127. Polysaccharides rarely constitute a complete, finished product but are used principally as additives to improve or control the properties of such commodities. The use of a particular gum is, thus, chiefly influenced by its chemical composition. Economic factors - such as the relative cost of a given polysaccharide, the stability of that cost, the constancy of quality and an assurance of supply - are also very important considerations.
128. In this general market for polysaccharides, phycocolloids compete with seed gums, such as guar gum and locust bean gum, with plant exudates (for example gum arabic), pectin and other plant extracts, starch and cellulose derivatives and various bio-synthetic gums, and can frequently offer distinct chemical and economic advantages.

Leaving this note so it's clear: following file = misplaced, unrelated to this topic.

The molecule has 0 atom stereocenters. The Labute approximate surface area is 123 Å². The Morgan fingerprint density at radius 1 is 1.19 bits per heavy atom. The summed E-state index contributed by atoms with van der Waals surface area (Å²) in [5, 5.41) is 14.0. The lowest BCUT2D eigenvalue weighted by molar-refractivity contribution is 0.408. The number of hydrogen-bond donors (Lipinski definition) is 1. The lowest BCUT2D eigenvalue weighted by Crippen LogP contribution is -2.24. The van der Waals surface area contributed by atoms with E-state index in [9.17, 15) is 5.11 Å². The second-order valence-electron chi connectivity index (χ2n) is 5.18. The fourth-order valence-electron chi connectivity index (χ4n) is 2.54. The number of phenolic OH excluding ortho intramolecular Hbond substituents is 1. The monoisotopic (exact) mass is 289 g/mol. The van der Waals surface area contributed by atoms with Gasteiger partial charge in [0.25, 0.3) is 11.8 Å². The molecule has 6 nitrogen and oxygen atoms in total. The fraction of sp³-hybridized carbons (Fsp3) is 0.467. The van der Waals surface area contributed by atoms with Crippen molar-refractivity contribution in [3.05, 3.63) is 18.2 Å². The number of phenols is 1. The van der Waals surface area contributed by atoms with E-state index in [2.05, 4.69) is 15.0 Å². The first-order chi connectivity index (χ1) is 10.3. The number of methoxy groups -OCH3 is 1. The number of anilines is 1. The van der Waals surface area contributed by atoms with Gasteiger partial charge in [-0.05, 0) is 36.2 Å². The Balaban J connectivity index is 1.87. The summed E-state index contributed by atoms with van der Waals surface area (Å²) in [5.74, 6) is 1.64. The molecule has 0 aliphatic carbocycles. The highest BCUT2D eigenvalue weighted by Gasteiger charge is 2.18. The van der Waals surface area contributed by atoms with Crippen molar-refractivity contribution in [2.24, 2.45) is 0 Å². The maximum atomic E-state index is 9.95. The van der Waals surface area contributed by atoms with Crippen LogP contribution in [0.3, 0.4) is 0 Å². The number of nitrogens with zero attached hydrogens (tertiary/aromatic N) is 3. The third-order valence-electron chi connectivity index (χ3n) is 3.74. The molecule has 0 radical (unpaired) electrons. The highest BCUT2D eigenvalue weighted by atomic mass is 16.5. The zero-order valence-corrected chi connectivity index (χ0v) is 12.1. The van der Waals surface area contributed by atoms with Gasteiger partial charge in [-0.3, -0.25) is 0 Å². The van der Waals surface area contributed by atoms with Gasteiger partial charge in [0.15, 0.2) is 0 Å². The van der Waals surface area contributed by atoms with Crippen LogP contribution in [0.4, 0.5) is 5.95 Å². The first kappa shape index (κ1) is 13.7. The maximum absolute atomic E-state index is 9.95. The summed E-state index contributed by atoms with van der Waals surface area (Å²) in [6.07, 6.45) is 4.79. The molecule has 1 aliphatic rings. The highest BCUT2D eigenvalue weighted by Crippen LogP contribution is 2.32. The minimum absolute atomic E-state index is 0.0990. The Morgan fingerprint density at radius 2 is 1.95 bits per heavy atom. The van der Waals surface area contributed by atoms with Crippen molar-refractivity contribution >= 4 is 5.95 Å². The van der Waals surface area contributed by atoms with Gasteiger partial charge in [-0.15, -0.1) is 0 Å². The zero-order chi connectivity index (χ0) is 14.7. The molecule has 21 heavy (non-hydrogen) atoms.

129. For example, whilst seaweed gums are, in general, higher in unit price than most other polysaccharides, they very often prove more economic to apply than their lower-priced competitors. Phycocolloids can be used in very low concentrations, particularly carrageenan, which moreover possesses unusual abilities to react with the materials with which it is mixed. As Silverthorne and Sorensen (1971) have remarked, “Although synthetic substitutes and natural gums are available, the rapid growth in the demand for carrageenan attests to its unique qualities”. Similarly, agar has proved to be better suited for use as an all-purpose culture medium than most other natural or synthetic polysaccharides and thus has a special position in pharmaceutical and associated markets. Again, algin's highly complex chemical structure gives it unusual properties as a thickening, stabilizing, gelling and emulsifying agent; its price has also been relatively stable and as a result alginates have secured significant shares of a wide range of markets, especially for industrial applications.